The Guatemalan government has once again imposed martial law in a region pivotal to organized crime, but its reasons may have less to do with criminal activity than the president says.
On July 19, President Alejandro Giammattei ordered a 30-day state of siege in five municipalities in the northeastern provinces of Izabal and Alta Verapaz -- both part of a major overland drug smuggling route that stretches from Honduras to Guatemala’s border with Mexico.
The measures, which temporarily restricted freedom of movement and the right to gather and protest in the affected municipalities while allowing the government to detain and interrogate residents, were adopted as a means of reestablishing order amid the presence of armed criminal groups that have attacked state security forces and engaged in illicit activities, such as drug trafficking, according to a presidential decree and other statements made by Giammattei, published on the state-operated news portal Diario de Centroamérica.
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That decree was nullified on July 25, after congress failed to approve the measures. But the following day, Giammattei enacted a 15-day state of prevention in the same municipalities -- a separate decree which limits outdoor gatherings and protests but does not outlaw them entirely, as was the case under the state of siege. The new decree also has no provisions on detention and interrogation.
Giammattei's initial move was largely backed by the business and agricultural sectors, with some organizations calling on the government to restore order and use the state of siege to execute pending eviction orders in the area.
But the decision sparked an outcry, with over 125 national and international organizations issuing a statement rejecting the state of siege, citing concerns over the potential for human rights abuses and "land evictions in favor of economic interests."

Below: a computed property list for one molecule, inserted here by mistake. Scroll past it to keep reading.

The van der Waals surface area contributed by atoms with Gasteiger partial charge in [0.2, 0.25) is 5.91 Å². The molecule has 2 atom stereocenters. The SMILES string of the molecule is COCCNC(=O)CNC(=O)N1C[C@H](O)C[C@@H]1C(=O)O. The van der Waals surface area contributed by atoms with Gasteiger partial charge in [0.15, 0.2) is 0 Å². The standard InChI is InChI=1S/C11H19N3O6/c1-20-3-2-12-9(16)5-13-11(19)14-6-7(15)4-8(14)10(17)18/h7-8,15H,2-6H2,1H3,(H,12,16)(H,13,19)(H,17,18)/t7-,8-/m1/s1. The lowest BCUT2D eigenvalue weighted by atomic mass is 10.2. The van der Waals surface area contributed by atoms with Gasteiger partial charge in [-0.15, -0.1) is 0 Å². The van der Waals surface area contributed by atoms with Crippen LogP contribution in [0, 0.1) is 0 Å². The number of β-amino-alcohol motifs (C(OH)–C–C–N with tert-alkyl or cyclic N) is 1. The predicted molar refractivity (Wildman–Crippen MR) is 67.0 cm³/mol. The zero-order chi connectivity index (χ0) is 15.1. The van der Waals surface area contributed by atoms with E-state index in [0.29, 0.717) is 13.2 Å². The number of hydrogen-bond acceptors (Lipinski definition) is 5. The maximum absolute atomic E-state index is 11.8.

All five of the affected municipalities in Izabal and Alta Verapaz were also placed under martial law in September and October 2019, when the previous administration of Jimmy Morales enacted a state of siege in 22 municipalities after three soldiers were ambushed and killed by a group of suspected drug traffickers in El Estor, Izabal.
InSight Crime Analysis
The Guatemalan government enacted a state of siege allegedly to restore order in areas affected by organized crime, but these claims were so vague that they raised questions about what ulterior motives may be at play.
Unlike the 2019 version by Morales, the government has not cited a specific event that led it to impose martial law. It has failed to provide details on the criminal groups alluded to in the presidential decree.
Drug trafficking groups and other criminal networks have operated in Izabal and Alta Verapaz for decades, and the government statements do not appear to show any notable change in these dynamics.
And almost a week after decreeing the state of siege, the government has little to show that could justify the measures. Authorities have eradicated 40,000 coca plants, far less than the reported destruction of 1.5 million plants during the first weeks of martial law in September 2019.
In a press conference, a Defense Ministry official claimed that the municipalities under martial law contained hidden runways used by drug trafficking groups, including on land owned by private companies, but he did not provide further details.
There may be other issues at play beyond drug trafficking. State mining interests and Indigenous communities in Izabal and Alta Verapaz have come into conflict over land rights. A controversial nickel mine in El Estor, operated by the Guatemalan Nickel Company (Compañía Guatemalteca de Níquel), has seen frequent protests and legal challenges aimed at curbing its operations and reducing environmental contamination.
In July 2019, the Constitutional Court ordered the mine to temporarily cease activity, but it has allegedly remained operational in spite of the ruling.
The increased restrictions on movement under martial law effectively quash any possibility of local protests. They also open the door for more land appropriation and evictions aimed at making way for plantations managed by the agribusiness sector, which has broadly supported the state of siege.
Human rights journalists from Qʼeqchiʼ Indigenous communities in Izabal told InSight Crime that agribusinesses often seek eviction notices or to criminalize land defenders to remove people from land that has long been occupied by local communities.